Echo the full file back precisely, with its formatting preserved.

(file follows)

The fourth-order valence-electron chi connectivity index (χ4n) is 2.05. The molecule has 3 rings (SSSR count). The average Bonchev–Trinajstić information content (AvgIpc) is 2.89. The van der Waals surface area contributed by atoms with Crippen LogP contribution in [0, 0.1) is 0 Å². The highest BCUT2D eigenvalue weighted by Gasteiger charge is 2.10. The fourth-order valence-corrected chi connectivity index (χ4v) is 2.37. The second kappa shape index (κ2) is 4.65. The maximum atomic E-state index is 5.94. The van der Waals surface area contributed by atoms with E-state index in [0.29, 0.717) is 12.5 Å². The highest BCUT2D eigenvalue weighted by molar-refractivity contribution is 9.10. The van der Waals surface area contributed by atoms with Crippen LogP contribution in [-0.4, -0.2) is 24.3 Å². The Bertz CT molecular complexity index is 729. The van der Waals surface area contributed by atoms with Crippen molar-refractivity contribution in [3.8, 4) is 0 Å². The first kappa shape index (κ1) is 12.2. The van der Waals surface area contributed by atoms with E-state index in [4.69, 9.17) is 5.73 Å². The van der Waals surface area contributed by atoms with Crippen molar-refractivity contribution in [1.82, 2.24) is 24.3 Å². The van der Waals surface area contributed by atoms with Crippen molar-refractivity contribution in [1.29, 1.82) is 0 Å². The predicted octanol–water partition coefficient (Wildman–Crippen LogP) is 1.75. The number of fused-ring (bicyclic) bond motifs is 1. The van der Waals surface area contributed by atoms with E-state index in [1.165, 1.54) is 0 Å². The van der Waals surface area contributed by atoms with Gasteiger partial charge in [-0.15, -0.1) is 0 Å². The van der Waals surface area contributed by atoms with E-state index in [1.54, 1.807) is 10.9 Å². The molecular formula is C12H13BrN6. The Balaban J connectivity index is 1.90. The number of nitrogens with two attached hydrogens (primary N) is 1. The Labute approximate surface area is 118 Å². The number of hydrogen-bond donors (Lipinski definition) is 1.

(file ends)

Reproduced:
The fourth-order valence-electron chi connectivity index (χ4n) is 2.05. The molecule has 3 rings (SSSR count). The average Bonchev–Trinajstić information content (AvgIpc) is 2.89. The van der Waals surface area contributed by atoms with Crippen LogP contribution in [0, 0.1) is 0 Å². The highest BCUT2D eigenvalue weighted by Gasteiger charge is 2.10. The fourth-order valence-corrected chi connectivity index (χ4v) is 2.37. The second kappa shape index (κ2) is 4.65. The maximum atomic E-state index is 5.94. The van der Waals surface area contributed by atoms with E-state index in [0.29, 0.717) is 12.5 Å². The highest BCUT2D eigenvalue weighted by molar-refractivity contribution is 9.10. The van der Waals surface area contributed by atoms with Crippen LogP contribution in [-0.4, -0.2) is 24.3 Å². The Bertz CT molecular complexity index is 729. The van der Waals surface area contributed by atoms with Crippen molar-refractivity contribution in [3.8, 4) is 0 Å². The first kappa shape index (κ1) is 12.2. The van der Waals surface area contributed by atoms with E-state index in [4.69, 9.17) is 5.73 Å². The van der Waals surface area contributed by atoms with Crippen molar-refractivity contribution in [1.82, 2.24) is 24.3 Å². The van der Waals surface area contributed by atoms with Crippen molar-refractivity contribution in [1.29, 1.82) is 0 Å². The predicted octanol–water partition coefficient (Wildman–Crippen LogP) is 1.75. The number of fused-ring (bicyclic) bond motifs is 1. The van der Waals surface area contributed by atoms with E-state index in [1.165, 1.54) is 0 Å². The van der Waals surface area contributed by atoms with Gasteiger partial charge in [-0.15, -0.1) is 0 Å². The van der Waals surface area contributed by atoms with E-state index in [1.54, 1.807) is 10.9 Å². The molecular formula is C12H13BrN6. The Balaban J connectivity index is 1.90. The number of nitrogens with two attached hydrogens (primary N) is 1. The Labute approximate surface area is 118 Å². The number of hydrogen-bond donors (Lipinski definition) is 1.